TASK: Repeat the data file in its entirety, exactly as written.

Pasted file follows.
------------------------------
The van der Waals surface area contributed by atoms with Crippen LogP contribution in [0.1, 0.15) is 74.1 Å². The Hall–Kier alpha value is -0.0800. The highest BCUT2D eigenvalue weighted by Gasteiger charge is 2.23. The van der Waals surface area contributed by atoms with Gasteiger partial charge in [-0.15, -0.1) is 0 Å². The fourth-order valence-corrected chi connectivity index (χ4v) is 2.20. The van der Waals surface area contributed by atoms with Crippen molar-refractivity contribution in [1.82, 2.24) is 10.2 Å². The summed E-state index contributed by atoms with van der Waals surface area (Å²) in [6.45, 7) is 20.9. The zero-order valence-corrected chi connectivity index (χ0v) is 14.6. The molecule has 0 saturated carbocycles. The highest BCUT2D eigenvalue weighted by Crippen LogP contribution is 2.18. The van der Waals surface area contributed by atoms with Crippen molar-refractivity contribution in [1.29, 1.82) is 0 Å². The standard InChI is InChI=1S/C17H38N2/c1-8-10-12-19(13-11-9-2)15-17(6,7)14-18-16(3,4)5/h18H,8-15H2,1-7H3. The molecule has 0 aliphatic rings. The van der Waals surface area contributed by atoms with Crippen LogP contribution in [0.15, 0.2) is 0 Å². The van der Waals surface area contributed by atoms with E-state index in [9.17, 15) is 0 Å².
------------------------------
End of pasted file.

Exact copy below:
The van der Waals surface area contributed by atoms with Crippen LogP contribution in [0.1, 0.15) is 74.1 Å². The Hall–Kier alpha value is -0.0800. The highest BCUT2D eigenvalue weighted by Gasteiger charge is 2.23. The van der Waals surface area contributed by atoms with Gasteiger partial charge in [-0.15, -0.1) is 0 Å². The fourth-order valence-corrected chi connectivity index (χ4v) is 2.20. The van der Waals surface area contributed by atoms with Crippen molar-refractivity contribution in [1.82, 2.24) is 10.2 Å². The summed E-state index contributed by atoms with van der Waals surface area (Å²) in [6.45, 7) is 20.9. The zero-order valence-corrected chi connectivity index (χ0v) is 14.6. The molecule has 0 saturated carbocycles. The highest BCUT2D eigenvalue weighted by Crippen LogP contribution is 2.18. The van der Waals surface area contributed by atoms with Crippen molar-refractivity contribution in [1.29, 1.82) is 0 Å². The standard InChI is InChI=1S/C17H38N2/c1-8-10-12-19(13-11-9-2)15-17(6,7)14-18-16(3,4)5/h18H,8-15H2,1-7H3. The molecule has 0 aliphatic rings. The van der Waals surface area contributed by atoms with Crippen LogP contribution in [0.15, 0.2) is 0 Å². The van der Waals surface area contributed by atoms with E-state index in [9.17, 15) is 0 Å².